An initiative launched almost ten years ago to secure greater independence for freight forwarders in the air cargo sector, has been discontinued amid much demurring from its progenitors, Freight News has learned.
This seems clear after it emerged that the Air Cargo Programme (ACP), a joint endeavour by the International Air Transport Association (Iata) and the International Federation of Freight Forwarders Associations (Fiata), has had the proverbial plug pulled on it because carriers and customers aren’t seeing eye to eye.
Officially known as FIACP, the initiative appears to have been doomed from the start over the heavy cost of membership of the Cargo Account Settlement Systems (Cass) which Iata – according to reports from the UK – insisted was a precondition for FIACP collaboration.
However, the inability of officials to establish a general cooperative relationship to cement the programme has also been mentioned as a key reason why the initiative has failed to live up to expectations.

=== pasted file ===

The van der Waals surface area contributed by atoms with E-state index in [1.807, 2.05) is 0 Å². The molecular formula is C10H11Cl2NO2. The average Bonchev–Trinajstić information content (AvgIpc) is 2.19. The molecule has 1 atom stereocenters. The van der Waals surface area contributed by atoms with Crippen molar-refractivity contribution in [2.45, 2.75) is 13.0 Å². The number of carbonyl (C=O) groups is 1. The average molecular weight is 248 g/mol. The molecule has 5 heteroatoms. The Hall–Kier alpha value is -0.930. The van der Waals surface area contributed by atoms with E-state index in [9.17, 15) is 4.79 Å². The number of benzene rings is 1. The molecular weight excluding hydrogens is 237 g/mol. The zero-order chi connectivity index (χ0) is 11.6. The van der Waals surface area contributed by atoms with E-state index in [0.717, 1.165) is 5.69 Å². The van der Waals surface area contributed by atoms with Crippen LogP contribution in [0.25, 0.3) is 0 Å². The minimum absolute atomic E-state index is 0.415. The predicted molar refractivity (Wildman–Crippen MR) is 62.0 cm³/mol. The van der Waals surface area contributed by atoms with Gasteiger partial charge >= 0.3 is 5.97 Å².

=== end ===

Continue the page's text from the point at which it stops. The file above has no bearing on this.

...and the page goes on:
Now, in the absence of the programme, Iata’s Cargo Agency Conference (CAC) has undertaken to work towards enabling the kind of agency for which freight forwarders have long clamoured.
This will be done, supply chain portal Loadstar reports, through regional joint councils (RJC) comprising forwarders, their associations, and airlines.
According to Muhammad Albakri, senior vice-president for customer, financial and digital services at Iata, the development is a step in the right direction.
He indicated that representation was strengthened through RJC and CAC engagement, each being exclusively geared to the interests of its respective members.
Once decisions and developments have been separately finalised, these will be consolidated to better represent airlines and freight forwarders alike, Albakri points out.
It comes as no surprise though that the CAC airlines-only body will oversee collaborative engagements.
Nevertheless, it is hoped that in time forwarders will have no reason to believe they are merely agents of airlines.